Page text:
by Rebecca Rudnyk
La Cage Aux Folles is an endearing staple in the Broadway lexicon. With a book by Harvey Fierstein and music and lyrics by Jerry Herman. It had its first run on the Great White Way in 1983-1987, winning 6 Tony Awards including Best Book, Best Score and Best Musical. Its subsequent Broadway revivals in 2004 and 2010 won several Tony Awards, including a Best Revival Tony for both.
La Cage centers around a young man, Jean-Michel, who is madly in love, wishes to marry, and is desperate to impress his potential new in-laws. His fiance’s father is a politician with a staunch anti-LGBTQ platform. A bit of an issue considering that Jean-Michel was raised by 2 fathers who run and perform at the most popular counterculture nightclub in the region. In fear of being found out, Jean-Michele forces his family into utter disruption. A facade of heartbreaking conformity. Blindly turning his back on his greatest blessings, instead focused on those potentially yet to come.
I have always felt endeared to this show. Not merely for its successes or contributions to the medium as a whole. But also for its inherent bravery. Today’s Broadway culture is built on acceptance, inclusiveness, and representation. Since La Cage, there have been countless shows about or featuring the LBGTQ community. A community that has always been, and will always be, vital to our theatre community. But there is something particularly powerful about this show arriving when it did, and garnering the accolades it did.
I wonder what it must have felt like for LBGTQ audience members to experience this show when it first arrived on Broadway in the early 80s. Facing the terrifying AIDS epidemic. Living in constant oppression. Watching their struggles conveyed honestly. Life partners who, after more than 2 decades together, consciously restrain from showing amorous affection in public. I’d like to think that this show helped individuals. Perhaps it even helped nudge us to progress as a society as a whole. My, how far we have come. Yet there is some sadness is the realization that it still holds so much relevance. That this situation could still very realistically happen today.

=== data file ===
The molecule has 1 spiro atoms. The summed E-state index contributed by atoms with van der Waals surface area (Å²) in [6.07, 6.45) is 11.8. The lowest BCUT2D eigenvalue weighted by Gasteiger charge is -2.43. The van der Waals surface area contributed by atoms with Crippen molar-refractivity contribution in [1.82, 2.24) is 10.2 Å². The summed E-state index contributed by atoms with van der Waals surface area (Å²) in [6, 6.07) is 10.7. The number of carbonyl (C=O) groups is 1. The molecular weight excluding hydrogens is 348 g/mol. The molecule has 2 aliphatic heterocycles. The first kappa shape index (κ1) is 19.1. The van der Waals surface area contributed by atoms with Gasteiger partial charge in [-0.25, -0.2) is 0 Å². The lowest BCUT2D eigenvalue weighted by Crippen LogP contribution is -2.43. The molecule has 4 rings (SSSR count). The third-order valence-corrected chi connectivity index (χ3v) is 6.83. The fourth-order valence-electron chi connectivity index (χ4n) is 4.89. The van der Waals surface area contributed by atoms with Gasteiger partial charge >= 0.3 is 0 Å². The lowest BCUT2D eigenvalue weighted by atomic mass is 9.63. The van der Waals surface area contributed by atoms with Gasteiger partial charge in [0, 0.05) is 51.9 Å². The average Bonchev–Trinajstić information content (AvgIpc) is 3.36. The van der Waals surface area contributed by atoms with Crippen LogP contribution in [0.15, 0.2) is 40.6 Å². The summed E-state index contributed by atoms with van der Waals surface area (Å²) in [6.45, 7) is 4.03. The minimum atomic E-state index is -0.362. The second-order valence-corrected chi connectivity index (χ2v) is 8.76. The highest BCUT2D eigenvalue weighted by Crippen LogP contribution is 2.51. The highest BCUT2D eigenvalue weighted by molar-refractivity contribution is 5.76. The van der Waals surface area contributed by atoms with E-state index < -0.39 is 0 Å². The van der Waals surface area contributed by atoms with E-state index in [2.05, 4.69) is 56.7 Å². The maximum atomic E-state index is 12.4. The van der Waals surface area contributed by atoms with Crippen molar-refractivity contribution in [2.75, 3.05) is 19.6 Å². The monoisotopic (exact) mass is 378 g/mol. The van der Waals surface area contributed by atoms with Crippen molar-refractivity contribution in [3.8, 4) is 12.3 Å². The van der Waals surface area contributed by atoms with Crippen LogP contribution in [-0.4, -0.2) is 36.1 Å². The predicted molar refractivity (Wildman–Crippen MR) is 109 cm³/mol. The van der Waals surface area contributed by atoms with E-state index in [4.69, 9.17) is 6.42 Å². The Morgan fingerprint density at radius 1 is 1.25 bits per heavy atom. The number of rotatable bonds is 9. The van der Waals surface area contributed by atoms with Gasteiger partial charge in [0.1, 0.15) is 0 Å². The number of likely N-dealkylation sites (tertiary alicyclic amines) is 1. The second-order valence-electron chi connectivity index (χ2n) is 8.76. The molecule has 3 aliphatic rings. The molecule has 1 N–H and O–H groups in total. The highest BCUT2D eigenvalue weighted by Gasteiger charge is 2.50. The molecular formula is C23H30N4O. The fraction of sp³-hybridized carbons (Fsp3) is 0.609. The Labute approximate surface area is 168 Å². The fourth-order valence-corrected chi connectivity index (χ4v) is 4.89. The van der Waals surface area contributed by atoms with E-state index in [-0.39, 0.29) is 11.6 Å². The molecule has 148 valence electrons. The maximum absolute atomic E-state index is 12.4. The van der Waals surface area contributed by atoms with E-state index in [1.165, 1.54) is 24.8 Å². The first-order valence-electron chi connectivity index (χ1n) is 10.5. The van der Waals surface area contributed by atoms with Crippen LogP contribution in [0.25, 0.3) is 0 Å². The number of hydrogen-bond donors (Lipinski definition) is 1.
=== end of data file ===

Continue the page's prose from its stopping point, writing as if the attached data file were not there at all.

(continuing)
It’s more than a show about a glitzy drag club in the French Riviera… though it surely is that as well. Burlesque routines. Sparkling costumes. Brilliantly synchronized high-heeled choreography. It is a show about sociology. Family dynamics. The complexities that occur when divergent families merge. But even more profoundly, it is about the bonds between children and their parents. A reminder that parenting is not about childbirth or genetics. It’s showing up for the important moments, big and small. Sacrifice and support. Putting in the time it takes to build those unique and sacred bonds that can only exist between parent and child.
Arizona Broadway Theatre’s current production of La Cage Aux Folles is staged beautifully. Showcasing interracial and same-sex couples in nearly every scene. Quietly, honestly, and without need of explanation. And while there were both some weak and several noteworthy performances, all seemed to fade into the background the moment Jamie Parnell began singing “Song on the Sand” late in Act 1. I was forced to scrape my gaping jaw off the floor, absolutely mesmerized, and from that point forward my captivation did not cease. While not perfection, this is certainly a show worth seeing. Especially if La Cage is a show close to your heart, as it is to mine. Performed with heart and sincerity. it will not leave any of the fundamentals for the wanting.
La Cage Aux Folles in playing at Arizona Broadway Theatre, in its mainstage space in Peoria, through February 28. The run then transfers to the Herberger Theater Center in downtown Phoenix from March 6-22. Tickets can be purchased online.